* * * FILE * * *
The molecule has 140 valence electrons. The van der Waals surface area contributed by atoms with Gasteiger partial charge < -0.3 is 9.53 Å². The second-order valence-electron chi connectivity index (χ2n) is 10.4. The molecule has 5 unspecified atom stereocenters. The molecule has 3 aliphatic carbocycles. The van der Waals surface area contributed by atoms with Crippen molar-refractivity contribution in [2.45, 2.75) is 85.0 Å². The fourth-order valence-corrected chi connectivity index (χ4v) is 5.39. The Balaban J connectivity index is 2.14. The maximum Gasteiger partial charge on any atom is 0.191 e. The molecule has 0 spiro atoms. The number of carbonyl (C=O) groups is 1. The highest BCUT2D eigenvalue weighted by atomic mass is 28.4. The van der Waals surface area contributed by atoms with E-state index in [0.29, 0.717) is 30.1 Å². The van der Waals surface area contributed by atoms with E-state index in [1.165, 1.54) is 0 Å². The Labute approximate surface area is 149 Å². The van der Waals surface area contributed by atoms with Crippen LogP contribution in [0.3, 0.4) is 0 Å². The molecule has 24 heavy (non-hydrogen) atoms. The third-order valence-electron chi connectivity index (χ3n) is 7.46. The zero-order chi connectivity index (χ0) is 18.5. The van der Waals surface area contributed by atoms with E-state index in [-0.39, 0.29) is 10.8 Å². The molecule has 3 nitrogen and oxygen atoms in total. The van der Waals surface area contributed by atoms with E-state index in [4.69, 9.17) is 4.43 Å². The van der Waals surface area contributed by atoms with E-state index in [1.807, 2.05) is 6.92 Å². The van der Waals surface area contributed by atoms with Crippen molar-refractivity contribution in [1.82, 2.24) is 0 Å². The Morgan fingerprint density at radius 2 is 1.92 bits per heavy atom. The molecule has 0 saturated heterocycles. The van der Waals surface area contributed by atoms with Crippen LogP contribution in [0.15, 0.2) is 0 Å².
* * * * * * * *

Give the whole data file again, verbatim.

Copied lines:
The molecule has 140 valence electrons. The van der Waals surface area contributed by atoms with Gasteiger partial charge < -0.3 is 9.53 Å². The second-order valence-electron chi connectivity index (χ2n) is 10.4. The molecule has 5 unspecified atom stereocenters. The molecule has 3 aliphatic carbocycles. The van der Waals surface area contributed by atoms with Crippen molar-refractivity contribution in [2.45, 2.75) is 85.0 Å². The fourth-order valence-corrected chi connectivity index (χ4v) is 5.39. The Balaban J connectivity index is 2.14. The maximum Gasteiger partial charge on any atom is 0.191 e. The molecule has 0 spiro atoms. The number of carbonyl (C=O) groups is 1. The highest BCUT2D eigenvalue weighted by atomic mass is 28.4. The van der Waals surface area contributed by atoms with E-state index in [0.29, 0.717) is 30.1 Å². The van der Waals surface area contributed by atoms with E-state index in [1.165, 1.54) is 0 Å². The Labute approximate surface area is 149 Å². The van der Waals surface area contributed by atoms with Crippen LogP contribution in [0.3, 0.4) is 0 Å². The molecule has 24 heavy (non-hydrogen) atoms. The third-order valence-electron chi connectivity index (χ3n) is 7.46. The zero-order chi connectivity index (χ0) is 18.5. The van der Waals surface area contributed by atoms with E-state index in [-0.39, 0.29) is 10.8 Å². The molecule has 3 nitrogen and oxygen atoms in total. The van der Waals surface area contributed by atoms with E-state index in [4.69, 9.17) is 4.43 Å². The van der Waals surface area contributed by atoms with E-state index in [1.807, 2.05) is 6.92 Å². The van der Waals surface area contributed by atoms with Crippen molar-refractivity contribution in [1.82, 2.24) is 0 Å². The Morgan fingerprint density at radius 2 is 1.92 bits per heavy atom. The molecule has 0 saturated heterocycles. The van der Waals surface area contributed by atoms with Crippen LogP contribution in [0.15, 0.2) is 0 Å².